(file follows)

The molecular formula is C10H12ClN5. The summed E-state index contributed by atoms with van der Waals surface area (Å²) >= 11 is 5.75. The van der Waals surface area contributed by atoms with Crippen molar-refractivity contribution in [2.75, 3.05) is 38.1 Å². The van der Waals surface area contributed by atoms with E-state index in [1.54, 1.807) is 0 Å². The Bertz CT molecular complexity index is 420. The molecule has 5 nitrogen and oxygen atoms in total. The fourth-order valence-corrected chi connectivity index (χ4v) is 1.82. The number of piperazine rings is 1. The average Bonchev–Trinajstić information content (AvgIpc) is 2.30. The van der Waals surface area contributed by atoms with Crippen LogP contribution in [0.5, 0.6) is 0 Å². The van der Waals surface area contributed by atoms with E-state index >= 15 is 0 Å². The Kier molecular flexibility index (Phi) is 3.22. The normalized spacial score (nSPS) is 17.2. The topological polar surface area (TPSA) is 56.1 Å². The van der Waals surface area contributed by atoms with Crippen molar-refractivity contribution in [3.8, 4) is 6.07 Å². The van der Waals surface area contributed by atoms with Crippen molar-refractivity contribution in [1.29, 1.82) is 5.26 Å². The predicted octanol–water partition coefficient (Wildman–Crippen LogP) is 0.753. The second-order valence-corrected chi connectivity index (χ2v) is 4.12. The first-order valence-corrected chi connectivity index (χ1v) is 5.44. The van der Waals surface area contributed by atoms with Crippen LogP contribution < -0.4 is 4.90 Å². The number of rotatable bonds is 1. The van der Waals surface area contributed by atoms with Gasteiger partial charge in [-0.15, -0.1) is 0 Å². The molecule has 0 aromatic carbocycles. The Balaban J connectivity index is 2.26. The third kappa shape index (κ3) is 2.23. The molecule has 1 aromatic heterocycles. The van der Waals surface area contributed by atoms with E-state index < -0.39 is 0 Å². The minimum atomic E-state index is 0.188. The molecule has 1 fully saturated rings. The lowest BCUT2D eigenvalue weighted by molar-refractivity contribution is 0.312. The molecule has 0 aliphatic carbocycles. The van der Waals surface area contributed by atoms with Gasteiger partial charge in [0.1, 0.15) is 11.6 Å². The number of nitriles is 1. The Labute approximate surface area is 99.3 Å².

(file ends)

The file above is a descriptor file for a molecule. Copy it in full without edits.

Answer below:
The molecular formula is C10H12ClN5. The summed E-state index contributed by atoms with van der Waals surface area (Å²) >= 11 is 5.75. The van der Waals surface area contributed by atoms with Crippen molar-refractivity contribution in [2.75, 3.05) is 38.1 Å². The van der Waals surface area contributed by atoms with E-state index in [1.54, 1.807) is 0 Å². The Bertz CT molecular complexity index is 420. The molecule has 5 nitrogen and oxygen atoms in total. The fourth-order valence-corrected chi connectivity index (χ4v) is 1.82. The number of piperazine rings is 1. The average Bonchev–Trinajstić information content (AvgIpc) is 2.30. The van der Waals surface area contributed by atoms with Crippen LogP contribution in [0.5, 0.6) is 0 Å². The van der Waals surface area contributed by atoms with E-state index >= 15 is 0 Å². The Kier molecular flexibility index (Phi) is 3.22. The normalized spacial score (nSPS) is 17.2. The topological polar surface area (TPSA) is 56.1 Å². The van der Waals surface area contributed by atoms with Crippen molar-refractivity contribution in [3.8, 4) is 6.07 Å². The van der Waals surface area contributed by atoms with Crippen molar-refractivity contribution in [1.29, 1.82) is 5.26 Å². The predicted octanol–water partition coefficient (Wildman–Crippen LogP) is 0.753. The second-order valence-corrected chi connectivity index (χ2v) is 4.12. The first-order valence-corrected chi connectivity index (χ1v) is 5.44. The van der Waals surface area contributed by atoms with Crippen LogP contribution < -0.4 is 4.90 Å². The number of rotatable bonds is 1. The van der Waals surface area contributed by atoms with Gasteiger partial charge in [-0.15, -0.1) is 0 Å². The molecule has 0 aromatic carbocycles. The Balaban J connectivity index is 2.26. The third kappa shape index (κ3) is 2.23. The molecule has 1 aromatic heterocycles. The van der Waals surface area contributed by atoms with E-state index < -0.39 is 0 Å². The minimum atomic E-state index is 0.188. The molecule has 1 fully saturated rings. The lowest BCUT2D eigenvalue weighted by molar-refractivity contribution is 0.312. The molecule has 0 aliphatic carbocycles. The van der Waals surface area contributed by atoms with Gasteiger partial charge in [0.1, 0.15) is 11.6 Å². The number of nitriles is 1. The Labute approximate surface area is 99.3 Å².